For affirmance -- Chief Justice Hughes and Justices Mountain, Sullivan, Pashman and Schreiber. For reversal -- Judge Conford. The opinion of the court was delivered by Mountain, J. Conford, P.J.A.D., Temporarily Assigned (dissenting).
This case presents the question of whether a group home for multi-handicapped, pre-school children must cease its operation either because of restrictive covenants in deeds of record or because of zoning provisions limiting the area to single family dwellings.
By deed dated July 9, 1973 William and Florence A. Graessle conveyed their premises in the Borough of Mantoloking
as a gift to the New Jersey State Department of Institutions and Agencies. The deed specified that the premises, on which were located a well-maintained, 12 room ocean-front house and three-car garage, were to be known as the Graewill House and were to be devoted exclusively to the care of disadvantaged pre-school children under the age of nine. If the property were not so used, it would revert to the grantors. Moreover, the deed specified that the conveyance was subject to easements, covenants and restrictions of record as well as to the Borough's zoning provisions.
Pursuant to these conditions, the State formulated plans to utilize the property. The State intended that 8 to 12 multi-handicapped, pre-school children, most of whom would be wards of the State, would reside in the home with a married couple having 22 years of experience as foster parents. This arrangement would enable the children, who would otherwise be confined to hospitals, to grow and develop in a family environment. Supportive services would be provided by an educational specialist, two paraprofessionals, a cook-housekeeper and a maintenance man, none of whom would reside on the premises.
The children would neither attend local public schools nor participate in local community programs such as the Little League. Rather, most of their activities including school instruction, as well as play, training and physical therapy sessions, would take place at Graewill House. Their length of stay in the home, to be determined by individual progress, was anticipated to average between 12 and 18 months. Ultimately, it was hoped that the children, having learned adequately to cope with their individual handicaps, would be able either to return to their own homes or be placed in adoptive or foster homes.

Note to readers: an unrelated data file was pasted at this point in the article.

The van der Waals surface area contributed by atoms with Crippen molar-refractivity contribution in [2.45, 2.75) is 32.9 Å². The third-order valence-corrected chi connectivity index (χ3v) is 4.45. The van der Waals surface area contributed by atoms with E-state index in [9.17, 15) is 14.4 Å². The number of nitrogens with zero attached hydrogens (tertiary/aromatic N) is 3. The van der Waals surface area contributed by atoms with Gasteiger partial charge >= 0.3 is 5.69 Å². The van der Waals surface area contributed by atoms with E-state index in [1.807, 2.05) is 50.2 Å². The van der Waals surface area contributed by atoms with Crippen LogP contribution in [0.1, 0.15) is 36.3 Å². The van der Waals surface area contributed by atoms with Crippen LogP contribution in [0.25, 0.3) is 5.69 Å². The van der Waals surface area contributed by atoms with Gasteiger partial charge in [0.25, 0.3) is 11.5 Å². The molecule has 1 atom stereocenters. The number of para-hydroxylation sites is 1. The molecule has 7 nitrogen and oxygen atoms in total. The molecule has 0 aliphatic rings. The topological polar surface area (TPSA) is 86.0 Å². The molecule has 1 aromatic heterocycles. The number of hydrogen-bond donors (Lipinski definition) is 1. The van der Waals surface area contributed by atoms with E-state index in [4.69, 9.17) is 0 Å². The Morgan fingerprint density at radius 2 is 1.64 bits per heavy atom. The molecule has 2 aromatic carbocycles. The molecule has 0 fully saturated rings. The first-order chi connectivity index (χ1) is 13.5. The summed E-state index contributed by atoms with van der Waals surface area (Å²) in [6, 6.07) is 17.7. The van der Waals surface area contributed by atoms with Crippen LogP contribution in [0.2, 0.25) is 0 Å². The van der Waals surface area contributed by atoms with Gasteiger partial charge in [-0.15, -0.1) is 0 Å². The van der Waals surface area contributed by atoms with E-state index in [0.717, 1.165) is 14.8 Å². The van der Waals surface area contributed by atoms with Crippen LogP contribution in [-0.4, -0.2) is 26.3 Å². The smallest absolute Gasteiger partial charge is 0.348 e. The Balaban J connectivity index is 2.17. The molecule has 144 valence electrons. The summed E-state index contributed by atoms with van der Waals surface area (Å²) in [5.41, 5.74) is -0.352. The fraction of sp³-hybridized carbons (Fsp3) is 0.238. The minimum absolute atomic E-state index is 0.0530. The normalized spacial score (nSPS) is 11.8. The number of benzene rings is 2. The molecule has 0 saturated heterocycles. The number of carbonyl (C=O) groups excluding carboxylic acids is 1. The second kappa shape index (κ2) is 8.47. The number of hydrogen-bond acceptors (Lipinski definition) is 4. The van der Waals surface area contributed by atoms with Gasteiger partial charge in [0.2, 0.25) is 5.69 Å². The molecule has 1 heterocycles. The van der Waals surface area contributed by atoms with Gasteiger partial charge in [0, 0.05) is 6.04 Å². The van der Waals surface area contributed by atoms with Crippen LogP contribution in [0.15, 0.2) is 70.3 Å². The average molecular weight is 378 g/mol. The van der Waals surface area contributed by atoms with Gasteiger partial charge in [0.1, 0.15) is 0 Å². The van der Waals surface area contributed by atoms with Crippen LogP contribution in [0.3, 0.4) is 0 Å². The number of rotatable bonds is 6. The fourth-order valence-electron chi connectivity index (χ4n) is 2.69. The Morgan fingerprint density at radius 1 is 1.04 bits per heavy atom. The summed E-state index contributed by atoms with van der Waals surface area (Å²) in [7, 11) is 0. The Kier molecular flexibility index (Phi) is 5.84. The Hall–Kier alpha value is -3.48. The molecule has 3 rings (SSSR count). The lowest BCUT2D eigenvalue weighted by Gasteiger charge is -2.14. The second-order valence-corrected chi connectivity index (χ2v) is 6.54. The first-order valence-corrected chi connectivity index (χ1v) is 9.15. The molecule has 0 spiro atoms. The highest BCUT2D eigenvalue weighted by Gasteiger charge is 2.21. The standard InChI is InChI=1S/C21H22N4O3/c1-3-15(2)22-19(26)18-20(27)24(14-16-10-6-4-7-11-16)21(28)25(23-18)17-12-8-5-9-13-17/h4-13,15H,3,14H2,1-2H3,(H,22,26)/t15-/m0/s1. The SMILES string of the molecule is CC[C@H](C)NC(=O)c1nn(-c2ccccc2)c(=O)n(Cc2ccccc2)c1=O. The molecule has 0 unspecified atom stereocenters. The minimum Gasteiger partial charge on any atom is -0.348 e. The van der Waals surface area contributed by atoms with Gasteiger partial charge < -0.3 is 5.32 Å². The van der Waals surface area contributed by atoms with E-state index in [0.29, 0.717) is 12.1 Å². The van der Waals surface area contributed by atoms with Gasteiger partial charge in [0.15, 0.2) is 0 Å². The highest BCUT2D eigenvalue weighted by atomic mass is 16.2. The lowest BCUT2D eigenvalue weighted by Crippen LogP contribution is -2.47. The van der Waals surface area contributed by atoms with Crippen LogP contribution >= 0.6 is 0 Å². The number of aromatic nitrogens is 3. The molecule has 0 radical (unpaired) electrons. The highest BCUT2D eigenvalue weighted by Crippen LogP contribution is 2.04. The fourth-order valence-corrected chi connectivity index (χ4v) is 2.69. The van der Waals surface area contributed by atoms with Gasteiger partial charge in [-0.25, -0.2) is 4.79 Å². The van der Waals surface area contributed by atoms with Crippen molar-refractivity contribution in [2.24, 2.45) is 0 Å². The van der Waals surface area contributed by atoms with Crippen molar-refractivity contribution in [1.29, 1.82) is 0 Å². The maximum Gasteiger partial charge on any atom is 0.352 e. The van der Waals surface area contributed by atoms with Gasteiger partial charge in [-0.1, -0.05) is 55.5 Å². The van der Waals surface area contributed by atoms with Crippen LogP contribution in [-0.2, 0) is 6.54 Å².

In formulating these plans, the State also engaged in negotiations with the Mayor and Borough Attorney of Mantoloking and conducted a public meeting attended by concerned residents of the municipality. Ultimately, in the fall of 1973, the State agreed to execute a binding agreement
with the Borough, which was to provide, among other things, that no more than 12 children and the appropriate staff would reside at Graewill House at any one time, that the State would maintain the structure to conform with the appearance of the neighborhood, and that a community advisory committee would be established to participate in the implementation of the project. This agreement was to be effective for a period of fifteen years. The record is not clear as to whether such an agreement was actually executed and delivered.
Four couples owning property either adjacent or in close proximity to the Graessle premises instituted this action on October 30, 1973 to restrain the use of the facility proposed by the State. Named as defendants were the State of New Jersey, Maurice G. Kott, Acting Commissioner of the Department of Institutions and Agencies, William and Florence A. Graessle, and the Borough of Mantoloking. Plaintiffs predicated their challenge on two bases: first, that the intended use of the Graessle premises would constitute a clear violation of the negative reciprocal covenants contained in deeds of record establishing a neighborhood scheme of single family residences, and second, that the proposed use would contravene Mantoloking's zoning ordinance restricting the area to single family dwellings.